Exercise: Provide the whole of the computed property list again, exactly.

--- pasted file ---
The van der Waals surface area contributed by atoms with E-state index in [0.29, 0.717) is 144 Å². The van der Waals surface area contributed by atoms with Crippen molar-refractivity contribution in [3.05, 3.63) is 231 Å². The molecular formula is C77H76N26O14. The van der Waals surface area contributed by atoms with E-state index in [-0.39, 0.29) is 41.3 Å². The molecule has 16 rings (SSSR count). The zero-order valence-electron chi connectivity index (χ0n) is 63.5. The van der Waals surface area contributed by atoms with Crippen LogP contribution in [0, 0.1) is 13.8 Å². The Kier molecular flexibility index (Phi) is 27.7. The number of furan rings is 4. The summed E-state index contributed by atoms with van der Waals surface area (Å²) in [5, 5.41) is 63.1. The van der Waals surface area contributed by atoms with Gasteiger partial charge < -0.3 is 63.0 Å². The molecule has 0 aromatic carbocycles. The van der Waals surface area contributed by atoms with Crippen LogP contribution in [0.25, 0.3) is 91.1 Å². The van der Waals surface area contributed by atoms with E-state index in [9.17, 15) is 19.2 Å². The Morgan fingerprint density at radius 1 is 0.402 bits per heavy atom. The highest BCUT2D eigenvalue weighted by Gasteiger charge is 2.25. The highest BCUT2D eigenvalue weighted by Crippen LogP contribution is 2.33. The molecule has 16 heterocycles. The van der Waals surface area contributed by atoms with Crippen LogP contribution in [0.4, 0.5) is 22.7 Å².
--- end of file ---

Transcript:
The van der Waals surface area contributed by atoms with E-state index in [0.29, 0.717) is 144 Å². The van der Waals surface area contributed by atoms with Crippen molar-refractivity contribution in [3.05, 3.63) is 231 Å². The molecular formula is C77H76N26O14. The van der Waals surface area contributed by atoms with E-state index in [-0.39, 0.29) is 41.3 Å². The molecule has 16 rings (SSSR count). The zero-order valence-electron chi connectivity index (χ0n) is 63.5. The van der Waals surface area contributed by atoms with Crippen LogP contribution in [0, 0.1) is 13.8 Å². The Kier molecular flexibility index (Phi) is 27.7. The number of furan rings is 4. The summed E-state index contributed by atoms with van der Waals surface area (Å²) in [5, 5.41) is 63.1. The van der Waals surface area contributed by atoms with Gasteiger partial charge < -0.3 is 63.0 Å². The molecule has 0 aromatic carbocycles. The van der Waals surface area contributed by atoms with Crippen LogP contribution in [0.25, 0.3) is 91.1 Å². The van der Waals surface area contributed by atoms with E-state index in [9.17, 15) is 19.2 Å². The Morgan fingerprint density at radius 1 is 0.402 bits per heavy atom. The highest BCUT2D eigenvalue weighted by Gasteiger charge is 2.25. The highest BCUT2D eigenvalue weighted by Crippen LogP contribution is 2.33. The molecule has 16 heterocycles. The van der Waals surface area contributed by atoms with Crippen LogP contribution in [0.4, 0.5) is 22.7 Å².